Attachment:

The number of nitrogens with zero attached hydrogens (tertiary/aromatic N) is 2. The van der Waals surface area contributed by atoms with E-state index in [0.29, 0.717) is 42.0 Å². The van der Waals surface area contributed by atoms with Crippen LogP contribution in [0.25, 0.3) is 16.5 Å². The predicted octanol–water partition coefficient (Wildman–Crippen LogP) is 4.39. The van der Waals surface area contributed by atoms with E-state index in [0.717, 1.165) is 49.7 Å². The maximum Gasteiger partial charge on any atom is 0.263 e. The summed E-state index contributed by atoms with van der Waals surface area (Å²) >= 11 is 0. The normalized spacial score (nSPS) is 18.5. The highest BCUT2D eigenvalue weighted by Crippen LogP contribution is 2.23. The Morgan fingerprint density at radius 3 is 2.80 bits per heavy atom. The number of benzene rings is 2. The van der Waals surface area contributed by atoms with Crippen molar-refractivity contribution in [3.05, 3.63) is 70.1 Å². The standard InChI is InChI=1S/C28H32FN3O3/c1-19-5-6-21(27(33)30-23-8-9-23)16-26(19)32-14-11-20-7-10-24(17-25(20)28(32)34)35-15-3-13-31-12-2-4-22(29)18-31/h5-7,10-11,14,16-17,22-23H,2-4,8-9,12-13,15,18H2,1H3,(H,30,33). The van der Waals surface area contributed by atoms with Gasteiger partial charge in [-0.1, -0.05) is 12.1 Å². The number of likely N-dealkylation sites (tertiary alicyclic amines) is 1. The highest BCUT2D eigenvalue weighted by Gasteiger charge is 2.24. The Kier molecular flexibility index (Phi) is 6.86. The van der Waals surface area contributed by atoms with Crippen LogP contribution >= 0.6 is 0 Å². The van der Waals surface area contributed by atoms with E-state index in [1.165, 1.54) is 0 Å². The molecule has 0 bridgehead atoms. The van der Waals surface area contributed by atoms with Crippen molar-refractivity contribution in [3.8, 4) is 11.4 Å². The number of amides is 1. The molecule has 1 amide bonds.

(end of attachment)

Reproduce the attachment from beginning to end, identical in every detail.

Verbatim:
The number of nitrogens with zero attached hydrogens (tertiary/aromatic N) is 2. The van der Waals surface area contributed by atoms with E-state index in [0.29, 0.717) is 42.0 Å². The van der Waals surface area contributed by atoms with Crippen LogP contribution in [0.25, 0.3) is 16.5 Å². The predicted octanol–water partition coefficient (Wildman–Crippen LogP) is 4.39. The van der Waals surface area contributed by atoms with E-state index in [0.717, 1.165) is 49.7 Å². The maximum Gasteiger partial charge on any atom is 0.263 e. The summed E-state index contributed by atoms with van der Waals surface area (Å²) >= 11 is 0. The normalized spacial score (nSPS) is 18.5. The highest BCUT2D eigenvalue weighted by Crippen LogP contribution is 2.23. The Morgan fingerprint density at radius 3 is 2.80 bits per heavy atom. The number of benzene rings is 2. The van der Waals surface area contributed by atoms with Crippen molar-refractivity contribution in [3.05, 3.63) is 70.1 Å². The standard InChI is InChI=1S/C28H32FN3O3/c1-19-5-6-21(27(33)30-23-8-9-23)16-26(19)32-14-11-20-7-10-24(17-25(20)28(32)34)35-15-3-13-31-12-2-4-22(29)18-31/h5-7,10-11,14,16-17,22-23H,2-4,8-9,12-13,15,18H2,1H3,(H,30,33). The van der Waals surface area contributed by atoms with Gasteiger partial charge in [-0.1, -0.05) is 12.1 Å². The number of likely N-dealkylation sites (tertiary alicyclic amines) is 1. The highest BCUT2D eigenvalue weighted by Gasteiger charge is 2.24. The Kier molecular flexibility index (Phi) is 6.86. The van der Waals surface area contributed by atoms with Crippen LogP contribution >= 0.6 is 0 Å². The van der Waals surface area contributed by atoms with E-state index in [1.165, 1.54) is 0 Å². The molecule has 0 bridgehead atoms. The van der Waals surface area contributed by atoms with Crippen molar-refractivity contribution in [3.8, 4) is 11.4 Å². The number of amides is 1. The molecule has 1 amide bonds.